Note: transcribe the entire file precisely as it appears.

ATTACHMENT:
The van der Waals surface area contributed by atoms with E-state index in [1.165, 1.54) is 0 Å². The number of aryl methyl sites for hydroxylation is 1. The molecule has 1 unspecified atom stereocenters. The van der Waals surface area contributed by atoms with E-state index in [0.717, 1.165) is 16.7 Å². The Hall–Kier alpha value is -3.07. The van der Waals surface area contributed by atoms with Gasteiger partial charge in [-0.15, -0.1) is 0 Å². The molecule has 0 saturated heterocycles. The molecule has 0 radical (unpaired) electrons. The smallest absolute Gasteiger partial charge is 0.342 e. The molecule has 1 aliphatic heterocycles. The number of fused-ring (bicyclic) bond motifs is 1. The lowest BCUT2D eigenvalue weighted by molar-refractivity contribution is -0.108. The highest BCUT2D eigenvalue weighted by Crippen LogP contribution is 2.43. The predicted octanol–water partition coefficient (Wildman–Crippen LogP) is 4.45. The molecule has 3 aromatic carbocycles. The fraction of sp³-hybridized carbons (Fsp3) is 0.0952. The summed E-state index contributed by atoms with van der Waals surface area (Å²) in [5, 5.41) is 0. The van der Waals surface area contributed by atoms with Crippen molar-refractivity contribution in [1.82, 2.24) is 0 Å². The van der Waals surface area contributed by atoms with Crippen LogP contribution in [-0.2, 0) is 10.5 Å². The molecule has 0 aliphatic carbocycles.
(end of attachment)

The van der Waals surface area contributed by atoms with E-state index in [1.165, 1.54) is 0 Å². The number of aryl methyl sites for hydroxylation is 1. The molecule has 1 unspecified atom stereocenters. The van der Waals surface area contributed by atoms with E-state index in [0.717, 1.165) is 16.7 Å². The Hall–Kier alpha value is -3.07. The van der Waals surface area contributed by atoms with Gasteiger partial charge in [-0.15, -0.1) is 0 Å². The molecule has 0 saturated heterocycles. The molecule has 0 radical (unpaired) electrons. The smallest absolute Gasteiger partial charge is 0.342 e. The molecule has 1 aliphatic heterocycles. The number of fused-ring (bicyclic) bond motifs is 1. The lowest BCUT2D eigenvalue weighted by molar-refractivity contribution is -0.108. The highest BCUT2D eigenvalue weighted by Crippen LogP contribution is 2.43. The predicted octanol–water partition coefficient (Wildman–Crippen LogP) is 4.45. The molecule has 3 aromatic carbocycles. The fraction of sp³-hybridized carbons (Fsp3) is 0.0952. The summed E-state index contributed by atoms with van der Waals surface area (Å²) in [5, 5.41) is 0. The van der Waals surface area contributed by atoms with Crippen molar-refractivity contribution in [1.82, 2.24) is 0 Å². The van der Waals surface area contributed by atoms with Crippen LogP contribution in [-0.2, 0) is 10.5 Å². The molecule has 0 aliphatic carbocycles.